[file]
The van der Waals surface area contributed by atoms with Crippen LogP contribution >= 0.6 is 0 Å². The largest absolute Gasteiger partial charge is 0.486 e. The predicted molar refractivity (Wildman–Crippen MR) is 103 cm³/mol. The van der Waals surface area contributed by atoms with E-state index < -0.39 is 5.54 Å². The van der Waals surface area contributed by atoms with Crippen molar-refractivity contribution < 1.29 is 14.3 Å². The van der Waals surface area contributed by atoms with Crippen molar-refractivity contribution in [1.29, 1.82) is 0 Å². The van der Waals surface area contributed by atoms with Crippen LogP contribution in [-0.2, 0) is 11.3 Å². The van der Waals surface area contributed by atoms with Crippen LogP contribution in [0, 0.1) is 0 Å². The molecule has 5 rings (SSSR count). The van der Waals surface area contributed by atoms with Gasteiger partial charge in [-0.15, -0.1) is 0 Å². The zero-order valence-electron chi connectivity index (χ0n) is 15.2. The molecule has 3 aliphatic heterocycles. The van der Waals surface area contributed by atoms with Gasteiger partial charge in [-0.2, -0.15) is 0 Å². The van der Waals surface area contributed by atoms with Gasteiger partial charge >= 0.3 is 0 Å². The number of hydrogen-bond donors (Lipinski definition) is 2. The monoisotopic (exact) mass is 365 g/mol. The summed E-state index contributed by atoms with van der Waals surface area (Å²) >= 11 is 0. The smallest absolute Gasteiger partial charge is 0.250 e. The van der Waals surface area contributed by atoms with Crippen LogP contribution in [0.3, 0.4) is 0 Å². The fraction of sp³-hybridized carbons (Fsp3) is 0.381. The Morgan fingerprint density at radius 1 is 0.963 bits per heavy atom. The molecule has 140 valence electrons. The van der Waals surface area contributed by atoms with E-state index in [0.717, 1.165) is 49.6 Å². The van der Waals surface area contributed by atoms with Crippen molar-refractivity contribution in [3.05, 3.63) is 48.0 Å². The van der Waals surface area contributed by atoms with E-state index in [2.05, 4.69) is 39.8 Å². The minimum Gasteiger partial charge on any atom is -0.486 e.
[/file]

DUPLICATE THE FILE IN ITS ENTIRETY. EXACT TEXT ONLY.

The van der Waals surface area contributed by atoms with Crippen LogP contribution >= 0.6 is 0 Å². The largest absolute Gasteiger partial charge is 0.486 e. The predicted molar refractivity (Wildman–Crippen MR) is 103 cm³/mol. The van der Waals surface area contributed by atoms with E-state index < -0.39 is 5.54 Å². The van der Waals surface area contributed by atoms with Crippen molar-refractivity contribution < 1.29 is 14.3 Å². The van der Waals surface area contributed by atoms with Crippen molar-refractivity contribution in [1.29, 1.82) is 0 Å². The van der Waals surface area contributed by atoms with Crippen LogP contribution in [-0.2, 0) is 11.3 Å². The van der Waals surface area contributed by atoms with Crippen LogP contribution in [0, 0.1) is 0 Å². The molecule has 5 rings (SSSR count). The van der Waals surface area contributed by atoms with Gasteiger partial charge in [-0.15, -0.1) is 0 Å². The zero-order valence-electron chi connectivity index (χ0n) is 15.2. The molecule has 3 aliphatic heterocycles. The van der Waals surface area contributed by atoms with Gasteiger partial charge in [-0.2, -0.15) is 0 Å². The van der Waals surface area contributed by atoms with Gasteiger partial charge >= 0.3 is 0 Å². The number of hydrogen-bond donors (Lipinski definition) is 2. The monoisotopic (exact) mass is 365 g/mol. The summed E-state index contributed by atoms with van der Waals surface area (Å²) >= 11 is 0. The smallest absolute Gasteiger partial charge is 0.250 e. The van der Waals surface area contributed by atoms with Crippen LogP contribution in [0.3, 0.4) is 0 Å². The fraction of sp³-hybridized carbons (Fsp3) is 0.381. The Morgan fingerprint density at radius 1 is 0.963 bits per heavy atom. The molecule has 140 valence electrons. The van der Waals surface area contributed by atoms with E-state index in [0.717, 1.165) is 49.6 Å². The van der Waals surface area contributed by atoms with Crippen molar-refractivity contribution in [3.05, 3.63) is 48.0 Å². The van der Waals surface area contributed by atoms with E-state index in [2.05, 4.69) is 39.8 Å². The minimum Gasteiger partial charge on any atom is -0.486 e.